Pelvic Pain Syndrome: Differences between Men and Women

Chronic pelvic pain isn't just a problem for women. Plenty of men suffer from it too. What are the common sources of pelvic pain for men and women?  It all has to do with what parts you have between your pelvic bones.

The pelvis is a basin made from our two hipbones, sacrum and coccyx bones. It is the base-support for our spinal column and leg bones. This bony structure provides protection for male and female reproductive, urologic and digestive organs. When doctors diagnose chronic pelvic pain, it isn't usually the pelvic bones that cause the trouble. It's usually what's in the basin.

Chronic pelvic pain syndrome in men is also called chronic prostatitis (CP), which is a long-lasting infection that causes swelling and irritation (inflammation) of the prostate gland. CP is the most common urological diagnosis in men older than 50 years and the third most common diagnosis in men younger than 50 years CP results in at least 2 million office visits per year. It develops slowly and continues for a long period of time. While some men have no symptoms, the National Institutes of Health lists these common symptoms of chronic prostatitis:

  • Blood in the urine
  • Decreased urinary stream
  • Delayed start of urination (urinary hesitancy)
  • Frequent urination
  • Incontinence
  • Low-grade fever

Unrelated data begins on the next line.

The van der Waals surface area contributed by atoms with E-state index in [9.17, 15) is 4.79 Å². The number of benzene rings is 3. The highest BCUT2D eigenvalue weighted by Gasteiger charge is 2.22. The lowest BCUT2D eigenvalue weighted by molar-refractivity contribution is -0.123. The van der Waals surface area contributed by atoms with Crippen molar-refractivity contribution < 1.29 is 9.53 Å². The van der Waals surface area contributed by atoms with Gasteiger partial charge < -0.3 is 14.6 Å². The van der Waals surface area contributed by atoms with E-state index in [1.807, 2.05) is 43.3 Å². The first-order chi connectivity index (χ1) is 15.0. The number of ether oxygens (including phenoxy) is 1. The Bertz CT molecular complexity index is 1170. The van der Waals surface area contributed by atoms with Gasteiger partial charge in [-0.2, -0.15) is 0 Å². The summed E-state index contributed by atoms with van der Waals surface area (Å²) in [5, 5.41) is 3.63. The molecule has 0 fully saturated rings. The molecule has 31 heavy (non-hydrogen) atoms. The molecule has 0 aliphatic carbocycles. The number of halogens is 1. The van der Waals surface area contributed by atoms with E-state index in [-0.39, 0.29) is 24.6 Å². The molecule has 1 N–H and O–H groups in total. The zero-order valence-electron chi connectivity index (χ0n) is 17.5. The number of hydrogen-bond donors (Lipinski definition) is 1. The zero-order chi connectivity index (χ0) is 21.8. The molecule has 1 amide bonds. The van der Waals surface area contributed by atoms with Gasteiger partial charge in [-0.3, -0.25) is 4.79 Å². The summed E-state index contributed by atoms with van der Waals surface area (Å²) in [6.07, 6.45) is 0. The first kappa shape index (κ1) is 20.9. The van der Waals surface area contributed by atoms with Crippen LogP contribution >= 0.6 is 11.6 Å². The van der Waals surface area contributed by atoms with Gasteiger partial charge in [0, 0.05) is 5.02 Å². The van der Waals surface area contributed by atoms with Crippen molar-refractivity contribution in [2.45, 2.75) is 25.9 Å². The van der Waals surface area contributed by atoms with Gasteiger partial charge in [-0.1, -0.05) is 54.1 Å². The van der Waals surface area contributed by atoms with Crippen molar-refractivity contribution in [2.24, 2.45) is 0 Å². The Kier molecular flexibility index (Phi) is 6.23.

• Pain or burning with urination
  • Low back pain
  • Pain in the perineum or pelvic floor
  • Pain with bowel movement
  • Pain with ejaculation
  • Testicular pain

Diagnosis of chronic pelvic pain syndrome is tricky because common tests don't always uncover the cause for the pain. Diagnosis is made through physical exam, lab studies and patient's reports of symptoms long-term pain. Treatment may include a combination of therapies, including long-term antibiotics and sometimes a surgical procedure called transurethral resection of the prostate.

Chronic pelvic pain in women is defined as pain that occurs below the belly button that lasts for at least six months and may or may not be associated with menstrual periods. This pain is caused by gynecologic reasons in about 20 percent of cases, including:

  • Endometriosis, when part of the uterine lining grows outside the uterus and on other pelvic organs
  • Chronic pelvic inflammatory disease, which is an infection caused by sexually transmitted organisms.
  • Fibroids of the uterus, which are non-cancerous growths on the uterus that can grow large and cause pain by pressing on other pelvic organs and in association with menstruation.

What Causes Pelvic Pain?

Chronic pelvic pain in men and women may be caused by the following conditions.

Irritable Bowel Syndrome, a gastrointestinal condition that causes chronic abdominal pain and altered bowel habits such as loose stools, more frequent bowel movements with onset of pain, and constipation.

Diverticulitis is inflammation of a diverticulum (a sac-like protrusion that sometimes forms in the muscular wall of the intestine). This usually causes abdominal pain; nausea and vomiting, constipation, diarrhea, and sometimes urinary symptoms.

Painful bladder syndrome and interstitial cystitis is bladder pain that's not caused by infection. Symptoms usually include the need to urinate frequently and a feeling of urgently needing to urinate.

Don't wait for pelvic pain to become a chronic condition before you seek medical treatment.  All new or unusual symptom should be checked out by your physician. 



Chronic Pelvic Pain in Women

Chronic Prostatitis

National Institutes of Health